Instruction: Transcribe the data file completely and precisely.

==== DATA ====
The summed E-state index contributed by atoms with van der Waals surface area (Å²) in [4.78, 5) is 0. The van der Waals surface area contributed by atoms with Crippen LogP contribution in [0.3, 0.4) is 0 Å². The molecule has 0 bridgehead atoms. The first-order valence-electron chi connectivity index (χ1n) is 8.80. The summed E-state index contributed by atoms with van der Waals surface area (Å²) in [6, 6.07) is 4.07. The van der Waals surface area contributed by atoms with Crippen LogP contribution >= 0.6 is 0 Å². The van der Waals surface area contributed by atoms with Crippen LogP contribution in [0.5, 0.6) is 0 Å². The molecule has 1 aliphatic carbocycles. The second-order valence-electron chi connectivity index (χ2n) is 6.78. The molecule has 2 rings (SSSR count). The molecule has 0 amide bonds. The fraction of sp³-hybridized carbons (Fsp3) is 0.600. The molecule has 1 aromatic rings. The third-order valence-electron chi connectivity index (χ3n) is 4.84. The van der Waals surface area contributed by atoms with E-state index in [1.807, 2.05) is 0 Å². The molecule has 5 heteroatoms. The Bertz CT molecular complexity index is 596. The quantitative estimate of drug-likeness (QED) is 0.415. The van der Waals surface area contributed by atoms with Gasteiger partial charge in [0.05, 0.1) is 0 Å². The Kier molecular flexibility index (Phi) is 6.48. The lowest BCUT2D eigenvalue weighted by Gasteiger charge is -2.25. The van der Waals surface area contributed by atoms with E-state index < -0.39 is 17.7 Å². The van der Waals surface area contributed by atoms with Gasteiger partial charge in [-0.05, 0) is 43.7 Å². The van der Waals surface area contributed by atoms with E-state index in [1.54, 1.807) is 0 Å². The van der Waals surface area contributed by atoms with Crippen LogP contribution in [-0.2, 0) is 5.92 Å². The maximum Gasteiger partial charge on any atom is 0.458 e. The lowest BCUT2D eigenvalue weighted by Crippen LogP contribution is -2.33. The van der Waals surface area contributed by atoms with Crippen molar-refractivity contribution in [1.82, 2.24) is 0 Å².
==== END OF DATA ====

The summed E-state index contributed by atoms with van der Waals surface area (Å²) in [4.78, 5) is 0. The van der Waals surface area contributed by atoms with Crippen LogP contribution in [0.3, 0.4) is 0 Å². The molecule has 0 bridgehead atoms. The first-order valence-electron chi connectivity index (χ1n) is 8.80. The summed E-state index contributed by atoms with van der Waals surface area (Å²) in [6, 6.07) is 4.07. The van der Waals surface area contributed by atoms with Crippen LogP contribution >= 0.6 is 0 Å². The van der Waals surface area contributed by atoms with Crippen LogP contribution in [0.5, 0.6) is 0 Å². The molecule has 1 aliphatic carbocycles. The second-order valence-electron chi connectivity index (χ2n) is 6.78. The molecule has 2 rings (SSSR count). The molecule has 0 amide bonds. The fraction of sp³-hybridized carbons (Fsp3) is 0.600. The molecule has 1 aromatic rings. The third-order valence-electron chi connectivity index (χ3n) is 4.84. The van der Waals surface area contributed by atoms with E-state index in [1.807, 2.05) is 0 Å². The molecule has 5 heteroatoms. The Bertz CT molecular complexity index is 596. The quantitative estimate of drug-likeness (QED) is 0.415. The van der Waals surface area contributed by atoms with Gasteiger partial charge in [0.05, 0.1) is 0 Å². The Kier molecular flexibility index (Phi) is 6.48. The lowest BCUT2D eigenvalue weighted by Gasteiger charge is -2.25. The van der Waals surface area contributed by atoms with E-state index < -0.39 is 17.7 Å². The van der Waals surface area contributed by atoms with Gasteiger partial charge in [-0.05, 0) is 43.7 Å². The van der Waals surface area contributed by atoms with E-state index in [1.54, 1.807) is 0 Å². The van der Waals surface area contributed by atoms with Crippen LogP contribution in [-0.2, 0) is 5.92 Å². The maximum Gasteiger partial charge on any atom is 0.458 e. The lowest BCUT2D eigenvalue weighted by Crippen LogP contribution is -2.33. The van der Waals surface area contributed by atoms with Crippen molar-refractivity contribution in [1.82, 2.24) is 0 Å².